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Check out Ren ‘s Artwork

Today we’d like to introduce you to Ren.

Ren, we’d love to hear your story and how you got to where you are today both personally and as an artist.
If you are talking about my personal story, I have lived in the same house all of my 20 years of age. I have no family or mentors within the area of art, so my life has been a journey of collecting – visuals, music, people, and experiences. I have often found myself alone in my art, but this isolation has allowed me to further define my perspective through emotive qualities.

Looking back, it seems as though it was a fluke that I just fell upon art – or rather that it fell upon me; but I am forever grateful for the experiences it has brought me. I wouldn’t be myself without it.

We’d love to hear more about your art. What do you do you do and why and what do you hope others will take away from your work?
I experiment quite often with what I create, though I am drawn to the timelessness of the human form. It is a vessel anyone can relate to and it speaks of a vulnerability many people avoid.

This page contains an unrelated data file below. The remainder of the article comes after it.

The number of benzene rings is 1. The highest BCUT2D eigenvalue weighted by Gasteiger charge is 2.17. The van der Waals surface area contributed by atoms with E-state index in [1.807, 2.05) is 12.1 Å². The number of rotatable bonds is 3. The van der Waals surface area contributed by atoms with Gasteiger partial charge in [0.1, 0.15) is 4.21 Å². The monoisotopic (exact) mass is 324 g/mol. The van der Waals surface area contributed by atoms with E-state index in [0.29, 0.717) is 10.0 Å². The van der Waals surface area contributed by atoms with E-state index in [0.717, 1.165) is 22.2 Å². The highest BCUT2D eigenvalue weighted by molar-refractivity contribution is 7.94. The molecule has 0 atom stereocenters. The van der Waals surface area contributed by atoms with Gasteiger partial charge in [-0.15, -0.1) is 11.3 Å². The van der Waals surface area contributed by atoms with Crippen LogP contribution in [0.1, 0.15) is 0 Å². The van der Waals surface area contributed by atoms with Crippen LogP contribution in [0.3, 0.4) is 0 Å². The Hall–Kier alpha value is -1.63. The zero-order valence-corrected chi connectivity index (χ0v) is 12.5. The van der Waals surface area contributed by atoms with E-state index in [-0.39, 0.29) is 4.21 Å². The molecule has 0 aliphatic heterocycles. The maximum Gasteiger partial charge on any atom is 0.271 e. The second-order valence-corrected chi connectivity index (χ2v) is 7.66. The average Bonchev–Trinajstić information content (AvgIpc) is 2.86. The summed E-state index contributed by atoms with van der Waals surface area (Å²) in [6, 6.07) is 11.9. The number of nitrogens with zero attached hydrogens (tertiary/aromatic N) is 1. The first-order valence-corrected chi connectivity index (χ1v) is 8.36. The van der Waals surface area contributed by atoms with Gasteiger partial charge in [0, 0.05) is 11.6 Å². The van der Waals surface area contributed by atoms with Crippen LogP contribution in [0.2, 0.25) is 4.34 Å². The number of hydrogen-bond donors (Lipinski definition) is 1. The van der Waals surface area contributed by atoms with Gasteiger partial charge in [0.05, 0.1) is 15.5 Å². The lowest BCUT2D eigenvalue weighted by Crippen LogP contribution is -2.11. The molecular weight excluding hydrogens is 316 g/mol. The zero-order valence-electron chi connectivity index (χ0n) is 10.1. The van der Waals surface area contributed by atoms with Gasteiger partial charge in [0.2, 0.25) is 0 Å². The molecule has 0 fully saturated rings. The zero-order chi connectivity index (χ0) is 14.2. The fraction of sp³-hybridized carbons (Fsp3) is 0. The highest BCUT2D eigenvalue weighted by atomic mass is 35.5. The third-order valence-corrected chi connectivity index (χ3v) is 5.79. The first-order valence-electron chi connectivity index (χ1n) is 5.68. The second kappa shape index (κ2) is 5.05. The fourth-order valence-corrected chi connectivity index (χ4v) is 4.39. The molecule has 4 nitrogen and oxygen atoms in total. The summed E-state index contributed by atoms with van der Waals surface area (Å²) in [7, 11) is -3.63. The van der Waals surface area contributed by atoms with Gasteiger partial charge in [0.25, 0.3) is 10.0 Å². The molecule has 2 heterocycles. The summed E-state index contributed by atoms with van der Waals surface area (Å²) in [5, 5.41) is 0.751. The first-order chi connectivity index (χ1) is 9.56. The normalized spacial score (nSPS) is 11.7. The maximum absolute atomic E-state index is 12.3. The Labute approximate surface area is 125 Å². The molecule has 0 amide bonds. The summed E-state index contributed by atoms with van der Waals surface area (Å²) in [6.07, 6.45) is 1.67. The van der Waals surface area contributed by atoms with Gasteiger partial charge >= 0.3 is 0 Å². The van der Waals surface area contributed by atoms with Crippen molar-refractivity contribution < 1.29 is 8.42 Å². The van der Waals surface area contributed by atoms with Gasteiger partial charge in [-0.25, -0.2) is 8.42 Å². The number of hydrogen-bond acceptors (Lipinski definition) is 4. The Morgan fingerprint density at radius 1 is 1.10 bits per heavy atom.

Recently, I have been photographing more often than anything else (I also paint, draw, and do a bit of 3D work when the opportunity arises); my subject matter being people who inspire me in one way or another. I find myself adapting my experiences and desires through theirs; creating a collaborative experience that helps emerge stories from the shadows.

I enjoy presenting a quality in my work that allows the viewer to finish the story I prepare. It tends to lean towards an objective, but without a finite conclusion.

Have things improved for artists? What should cities do to empower artists?
I think life as an artist can be stressful, but I think it always has been. The main priority in creation is dealing with emotions, and often in the wider culture I have seen, people tend to avoid their emotions and focus on fitting in. There isn’t much fitting in within artistry.

Recently, I couldn’t say. I do know that art programs are being stripped away from government funding – which makes it more difficult for teachers and students to find a way of expression. I think support is one of the most important things someone can have; artistically or otherwise. It allows one to embrace iniquities rather than fearing them.

Do you have any events or exhibitions coming up? Where would one go to see more of your work? How can people support you and your artwork?
I have a portfolio on Instagram. Right now, this is all I have to my name.

Contact Info:

  • Email: Laurenisamagicunicorn@gmail.com
  • Instagram: laurenisamagicunicorn

Image Credit:
Syd Harris, Aja Seabron, Justin Rivera, Melea von Tresckow, Bret Bistowski, Hayley Worthington, Chase Manriki, Sierra Tsementzis, Eli Holder

Getting in touch: SDVoyager is built on recommendations from the community; it’s how we uncover hidden gems, so if you know someone who deserves recognition please let us know here.

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